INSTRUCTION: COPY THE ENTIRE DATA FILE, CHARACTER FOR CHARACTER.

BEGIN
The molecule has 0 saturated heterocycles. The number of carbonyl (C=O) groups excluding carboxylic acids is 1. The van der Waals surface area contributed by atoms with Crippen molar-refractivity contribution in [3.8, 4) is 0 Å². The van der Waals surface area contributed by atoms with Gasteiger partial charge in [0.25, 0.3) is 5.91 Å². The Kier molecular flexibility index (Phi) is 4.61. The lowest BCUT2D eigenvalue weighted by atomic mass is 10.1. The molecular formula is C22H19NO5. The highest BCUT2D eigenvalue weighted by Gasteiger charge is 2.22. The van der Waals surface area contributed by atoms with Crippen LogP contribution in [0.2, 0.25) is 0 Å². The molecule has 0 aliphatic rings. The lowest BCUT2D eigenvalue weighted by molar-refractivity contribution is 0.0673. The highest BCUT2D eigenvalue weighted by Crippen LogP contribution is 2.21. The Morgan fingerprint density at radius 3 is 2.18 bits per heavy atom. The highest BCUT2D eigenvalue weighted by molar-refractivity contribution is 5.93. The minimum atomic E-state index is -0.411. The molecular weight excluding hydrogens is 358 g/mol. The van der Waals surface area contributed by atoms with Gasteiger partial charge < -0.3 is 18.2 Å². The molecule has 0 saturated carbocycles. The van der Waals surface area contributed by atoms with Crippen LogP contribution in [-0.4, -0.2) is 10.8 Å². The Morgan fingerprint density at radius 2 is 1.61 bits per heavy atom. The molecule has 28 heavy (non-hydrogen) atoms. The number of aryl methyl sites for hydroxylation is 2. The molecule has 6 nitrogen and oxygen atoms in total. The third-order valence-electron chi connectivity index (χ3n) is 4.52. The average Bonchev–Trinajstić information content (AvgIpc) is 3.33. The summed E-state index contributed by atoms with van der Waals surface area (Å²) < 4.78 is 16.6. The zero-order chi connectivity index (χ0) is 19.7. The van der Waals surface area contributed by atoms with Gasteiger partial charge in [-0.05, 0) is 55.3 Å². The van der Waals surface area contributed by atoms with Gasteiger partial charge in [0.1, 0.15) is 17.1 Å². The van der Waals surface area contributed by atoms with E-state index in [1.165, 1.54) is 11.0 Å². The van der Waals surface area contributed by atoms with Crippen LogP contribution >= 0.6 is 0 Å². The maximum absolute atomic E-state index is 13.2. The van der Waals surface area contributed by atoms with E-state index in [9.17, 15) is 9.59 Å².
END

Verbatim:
The molecule has 0 saturated heterocycles. The number of carbonyl (C=O) groups excluding carboxylic acids is 1. The van der Waals surface area contributed by atoms with Crippen molar-refractivity contribution in [3.8, 4) is 0 Å². The van der Waals surface area contributed by atoms with Gasteiger partial charge in [0.25, 0.3) is 5.91 Å². The Kier molecular flexibility index (Phi) is 4.61. The lowest BCUT2D eigenvalue weighted by atomic mass is 10.1. The molecular formula is C22H19NO5. The highest BCUT2D eigenvalue weighted by Gasteiger charge is 2.22. The van der Waals surface area contributed by atoms with Crippen LogP contribution in [0.2, 0.25) is 0 Å². The molecule has 0 aliphatic rings. The lowest BCUT2D eigenvalue weighted by molar-refractivity contribution is 0.0673. The highest BCUT2D eigenvalue weighted by Crippen LogP contribution is 2.21. The Morgan fingerprint density at radius 3 is 2.18 bits per heavy atom. The highest BCUT2D eigenvalue weighted by molar-refractivity contribution is 5.93. The minimum atomic E-state index is -0.411. The molecular weight excluding hydrogens is 358 g/mol. The van der Waals surface area contributed by atoms with Gasteiger partial charge < -0.3 is 18.2 Å². The molecule has 0 saturated carbocycles. The van der Waals surface area contributed by atoms with Crippen LogP contribution in [-0.4, -0.2) is 10.8 Å². The Morgan fingerprint density at radius 2 is 1.61 bits per heavy atom. The molecule has 28 heavy (non-hydrogen) atoms. The number of aryl methyl sites for hydroxylation is 2. The molecule has 6 nitrogen and oxygen atoms in total. The third-order valence-electron chi connectivity index (χ3n) is 4.52. The average Bonchev–Trinajstić information content (AvgIpc) is 3.33. The summed E-state index contributed by atoms with van der Waals surface area (Å²) < 4.78 is 16.6. The zero-order chi connectivity index (χ0) is 19.7. The van der Waals surface area contributed by atoms with Gasteiger partial charge in [-0.05, 0) is 55.3 Å². The van der Waals surface area contributed by atoms with Gasteiger partial charge in [0.1, 0.15) is 17.1 Å². The van der Waals surface area contributed by atoms with E-state index in [1.165, 1.54) is 11.0 Å². The van der Waals surface area contributed by atoms with Crippen LogP contribution >= 0.6 is 0 Å². The maximum absolute atomic E-state index is 13.2. The van der Waals surface area contributed by atoms with E-state index in [9.17, 15) is 9.59 Å².